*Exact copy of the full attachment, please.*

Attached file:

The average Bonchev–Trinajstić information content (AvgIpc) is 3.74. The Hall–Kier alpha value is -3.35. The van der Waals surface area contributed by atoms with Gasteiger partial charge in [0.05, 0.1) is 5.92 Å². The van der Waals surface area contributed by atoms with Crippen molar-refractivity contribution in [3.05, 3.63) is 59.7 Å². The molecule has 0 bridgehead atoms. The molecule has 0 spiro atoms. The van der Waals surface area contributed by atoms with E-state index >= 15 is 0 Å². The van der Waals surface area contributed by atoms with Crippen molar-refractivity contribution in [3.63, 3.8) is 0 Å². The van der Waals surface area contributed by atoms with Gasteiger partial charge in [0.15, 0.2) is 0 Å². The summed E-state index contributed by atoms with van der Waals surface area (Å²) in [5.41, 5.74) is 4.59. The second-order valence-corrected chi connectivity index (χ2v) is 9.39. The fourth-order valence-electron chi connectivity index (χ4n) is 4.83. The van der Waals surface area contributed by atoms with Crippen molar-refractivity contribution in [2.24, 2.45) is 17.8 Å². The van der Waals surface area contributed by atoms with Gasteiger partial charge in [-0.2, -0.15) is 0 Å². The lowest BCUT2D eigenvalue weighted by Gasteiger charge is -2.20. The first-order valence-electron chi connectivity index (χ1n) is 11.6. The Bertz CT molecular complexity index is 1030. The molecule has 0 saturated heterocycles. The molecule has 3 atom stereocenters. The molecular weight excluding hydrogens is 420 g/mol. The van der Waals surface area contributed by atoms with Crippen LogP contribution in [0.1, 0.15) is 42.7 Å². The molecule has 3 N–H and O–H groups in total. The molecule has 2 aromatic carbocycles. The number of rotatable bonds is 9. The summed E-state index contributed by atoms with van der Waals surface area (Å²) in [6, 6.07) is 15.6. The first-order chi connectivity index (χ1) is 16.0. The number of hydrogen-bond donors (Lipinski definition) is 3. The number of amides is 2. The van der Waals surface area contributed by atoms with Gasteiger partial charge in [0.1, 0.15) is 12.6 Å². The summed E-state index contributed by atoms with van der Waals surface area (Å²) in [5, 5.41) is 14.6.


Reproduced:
The average Bonchev–Trinajstić information content (AvgIpc) is 3.74. The Hall–Kier alpha value is -3.35. The van der Waals surface area contributed by atoms with Gasteiger partial charge in [0.05, 0.1) is 5.92 Å². The van der Waals surface area contributed by atoms with Crippen molar-refractivity contribution in [3.05, 3.63) is 59.7 Å². The molecule has 0 bridgehead atoms. The molecule has 0 spiro atoms. The van der Waals surface area contributed by atoms with E-state index >= 15 is 0 Å². The van der Waals surface area contributed by atoms with Crippen molar-refractivity contribution in [3.63, 3.8) is 0 Å². The van der Waals surface area contributed by atoms with Gasteiger partial charge in [0.15, 0.2) is 0 Å². The summed E-state index contributed by atoms with van der Waals surface area (Å²) in [5.41, 5.74) is 4.59. The second-order valence-corrected chi connectivity index (χ2v) is 9.39. The fourth-order valence-electron chi connectivity index (χ4n) is 4.83. The van der Waals surface area contributed by atoms with Crippen molar-refractivity contribution in [2.24, 2.45) is 17.8 Å². The van der Waals surface area contributed by atoms with Gasteiger partial charge in [-0.2, -0.15) is 0 Å². The lowest BCUT2D eigenvalue weighted by Gasteiger charge is -2.20. The first-order valence-electron chi connectivity index (χ1n) is 11.6. The Bertz CT molecular complexity index is 1030. The molecule has 0 saturated heterocycles. The molecule has 3 atom stereocenters. The molecular weight excluding hydrogens is 420 g/mol. The van der Waals surface area contributed by atoms with Crippen LogP contribution in [0.1, 0.15) is 42.7 Å². The molecule has 3 N–H and O–H groups in total. The molecule has 2 aromatic carbocycles. The number of rotatable bonds is 9. The summed E-state index contributed by atoms with van der Waals surface area (Å²) in [6, 6.07) is 15.6. The first-order chi connectivity index (χ1) is 16.0. The number of hydrogen-bond donors (Lipinski definition) is 3. The number of amides is 2. The van der Waals surface area contributed by atoms with Gasteiger partial charge in [0.1, 0.15) is 12.6 Å². The summed E-state index contributed by atoms with van der Waals surface area (Å²) in [5, 5.41) is 14.6.